# Operating Composite Functions

In the previous posts I gave overviews about domain and range as well as how to determine whether an equation is a function or not. This time let’s talk about operating composite functions. Composite functions are combination of two or more functions.

Worked Example 1:

Given , What is *h◦g*?

Solution:

*h◦g means h that is compose of g(x)*

*h◦g = h(g(x))*

Worked Problem 2: (Metrobank -MTAP Dep-Ed Math Challenge Elimination)

If and , what is *f◦g(2)?*

Solution:

*f◦g(x) = f(g(x))*

$latex* *f(x) = 1-x$

Worked Problem 3: MMC Elimination 2013

If , find *f(x)*

Solution:

Let . This will reduce the relation to

Let’s start with , We need to find the value of x here to make it only x. Meaning, we will look for a specific expression in x to substitute. We do trial and error. Let x=x+1,etc. But of course that is so impractical. Try this out.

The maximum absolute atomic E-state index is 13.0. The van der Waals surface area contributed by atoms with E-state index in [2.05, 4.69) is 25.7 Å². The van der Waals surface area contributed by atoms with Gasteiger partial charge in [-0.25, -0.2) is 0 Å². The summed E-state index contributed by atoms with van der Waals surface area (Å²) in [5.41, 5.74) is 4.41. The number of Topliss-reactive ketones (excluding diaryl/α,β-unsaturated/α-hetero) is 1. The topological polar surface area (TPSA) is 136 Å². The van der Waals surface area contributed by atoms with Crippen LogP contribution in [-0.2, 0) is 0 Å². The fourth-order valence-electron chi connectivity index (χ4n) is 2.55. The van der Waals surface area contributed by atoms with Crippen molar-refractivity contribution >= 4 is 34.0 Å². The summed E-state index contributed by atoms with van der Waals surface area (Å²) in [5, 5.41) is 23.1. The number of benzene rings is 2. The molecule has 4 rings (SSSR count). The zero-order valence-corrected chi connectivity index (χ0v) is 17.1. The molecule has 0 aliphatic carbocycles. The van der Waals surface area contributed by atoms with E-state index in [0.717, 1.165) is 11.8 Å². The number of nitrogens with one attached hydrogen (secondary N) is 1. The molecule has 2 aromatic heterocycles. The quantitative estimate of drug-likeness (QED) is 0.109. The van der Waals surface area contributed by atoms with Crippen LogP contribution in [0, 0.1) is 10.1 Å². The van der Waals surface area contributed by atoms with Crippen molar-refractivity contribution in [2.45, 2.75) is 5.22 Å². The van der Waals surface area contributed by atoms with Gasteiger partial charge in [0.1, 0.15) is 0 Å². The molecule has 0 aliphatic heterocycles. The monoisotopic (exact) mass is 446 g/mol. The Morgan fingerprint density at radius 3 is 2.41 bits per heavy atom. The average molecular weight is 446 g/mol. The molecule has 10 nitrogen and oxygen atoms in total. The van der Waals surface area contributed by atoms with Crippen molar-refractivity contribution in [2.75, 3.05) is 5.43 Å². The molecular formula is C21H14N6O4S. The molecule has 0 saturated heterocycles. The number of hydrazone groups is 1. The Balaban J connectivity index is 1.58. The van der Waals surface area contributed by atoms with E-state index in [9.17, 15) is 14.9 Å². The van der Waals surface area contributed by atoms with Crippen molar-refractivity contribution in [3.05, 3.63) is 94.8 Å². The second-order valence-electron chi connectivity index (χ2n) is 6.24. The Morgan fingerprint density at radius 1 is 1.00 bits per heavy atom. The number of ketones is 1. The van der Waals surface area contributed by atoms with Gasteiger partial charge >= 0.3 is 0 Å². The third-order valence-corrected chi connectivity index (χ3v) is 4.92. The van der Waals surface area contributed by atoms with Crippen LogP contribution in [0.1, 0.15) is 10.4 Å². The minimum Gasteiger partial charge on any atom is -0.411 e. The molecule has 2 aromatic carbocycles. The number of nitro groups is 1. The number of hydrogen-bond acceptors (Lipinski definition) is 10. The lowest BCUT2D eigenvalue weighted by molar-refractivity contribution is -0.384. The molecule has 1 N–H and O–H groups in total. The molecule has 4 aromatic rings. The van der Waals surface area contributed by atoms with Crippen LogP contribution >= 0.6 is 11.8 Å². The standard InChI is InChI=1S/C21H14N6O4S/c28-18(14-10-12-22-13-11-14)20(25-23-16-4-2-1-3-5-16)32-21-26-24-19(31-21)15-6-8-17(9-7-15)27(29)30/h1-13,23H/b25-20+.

Let y=g(x)

We solve for x in terms of y. Why? Because that is the value of x that will make the expression become x.

But that is not the answer yet,

Since we are just working with x’s we need to drop all y’s and put x instead.

Going back to the original problem,

Now, let

Manipulating this we get

This is the required answer. But if the problem ask for etc. From *f(x)* you can let *x=x+1* and so on.

### Dan

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